Empathy: The Key to a Healthy Marriage

Imagine for a minute you are working with a married couple who is struggling with their relationship. You sit down and ask them what the issues are. Each person proceeds to describe what they think the problem is. Their description is filled with all the things that their spouse is doing wrong with the occasional sprinkle of admission of the “small” things they may have done to contribute to the problem. After both parties have described their concerns you turn to one spouse and ask, “What do you think your spouse is feeling right now?” Or, “Put yourself in your spouses shoes and tell me what you might be feeling.” Silence. Then a fumbling attempt at an answer that usually is far off the mark. Why do we struggle so much with putting ourselves in another person’s shoes?

The ability to put yourself in your spouses’ shoes is called empathy. Empathy allows you to consider how things may be effecting your spouse, to see his/her perspective, and to be able to actually understand where he/she is coming from. This empathy skill can save you hours of conflict and can actually develop in you a deeper understanding of the other person and even an appreciation for his/her point of view. It is empathy that allows couples to overcome many obstacles and arguments. The beauty of empathy is even if you are wrong in what you think your spouse is feeling, just the act of trying to understand communicates love and connection. If more couples would work at this skill and take risks in asking one another questions instead of always trying to “convince” their partners that they are right or their perspective is the only logical one to have, we would see a huge reduction in the amount and level of intensity of the conflict many couples face.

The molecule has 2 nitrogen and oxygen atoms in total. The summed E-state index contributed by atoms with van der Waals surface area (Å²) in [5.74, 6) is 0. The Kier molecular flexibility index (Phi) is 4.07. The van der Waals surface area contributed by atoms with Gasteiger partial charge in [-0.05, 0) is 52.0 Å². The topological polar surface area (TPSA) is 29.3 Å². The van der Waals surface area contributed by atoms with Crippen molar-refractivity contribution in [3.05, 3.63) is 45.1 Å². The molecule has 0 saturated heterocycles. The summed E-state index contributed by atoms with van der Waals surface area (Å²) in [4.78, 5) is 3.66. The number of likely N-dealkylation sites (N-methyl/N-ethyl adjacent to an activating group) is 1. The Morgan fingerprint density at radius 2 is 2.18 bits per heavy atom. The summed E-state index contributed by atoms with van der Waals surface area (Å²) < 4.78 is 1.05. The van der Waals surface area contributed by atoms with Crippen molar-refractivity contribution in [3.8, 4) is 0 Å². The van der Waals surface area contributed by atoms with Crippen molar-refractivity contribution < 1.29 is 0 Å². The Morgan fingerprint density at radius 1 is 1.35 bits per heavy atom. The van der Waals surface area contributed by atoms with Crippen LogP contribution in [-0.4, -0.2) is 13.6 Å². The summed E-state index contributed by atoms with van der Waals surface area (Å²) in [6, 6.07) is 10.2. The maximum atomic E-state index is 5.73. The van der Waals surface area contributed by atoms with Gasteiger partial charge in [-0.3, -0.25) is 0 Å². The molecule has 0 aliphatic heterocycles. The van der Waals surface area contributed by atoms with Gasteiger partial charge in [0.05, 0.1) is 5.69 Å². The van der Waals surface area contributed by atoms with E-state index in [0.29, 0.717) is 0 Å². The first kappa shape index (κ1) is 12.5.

So how do you begin to have empathy in the context of marriage? First, you have to commit to yourself that winning an argument or having your spouse understand to your satisfaction your perspective are not the goals of your relationship. As soon as you make it about you and your perspective, you fail to have any bandwidth to actually have empathy for your spouse. Second, your goal is to have your spouse say “you got it” either verbally or non verbally. That means you need to take a risk and say to your spouse, “It seems like you are feeling x.” Or, if you have no clue, “what are you feeling right now and how can I help?” These types of questions will help you become an expert on your spouse the more you practice them. Finally, instead of then going on to forcing your spouse to get your perspective try to move towards your spouse in a way that shows you understand how he/she is feeling. It may be a hug or allowing your spouse to vent. Whatever it is, as long as your emotion and response are appropriate to what he/she is feeling you are showing your spouse you understand and care.

Empathy is one of the major keys to making relationships work and to draw a couple closer together. In what ways have you experienced empathy from your spouse? What are some ideas you can share with others on how to show empathy to your spouse. Share your ideas on the comments section below.
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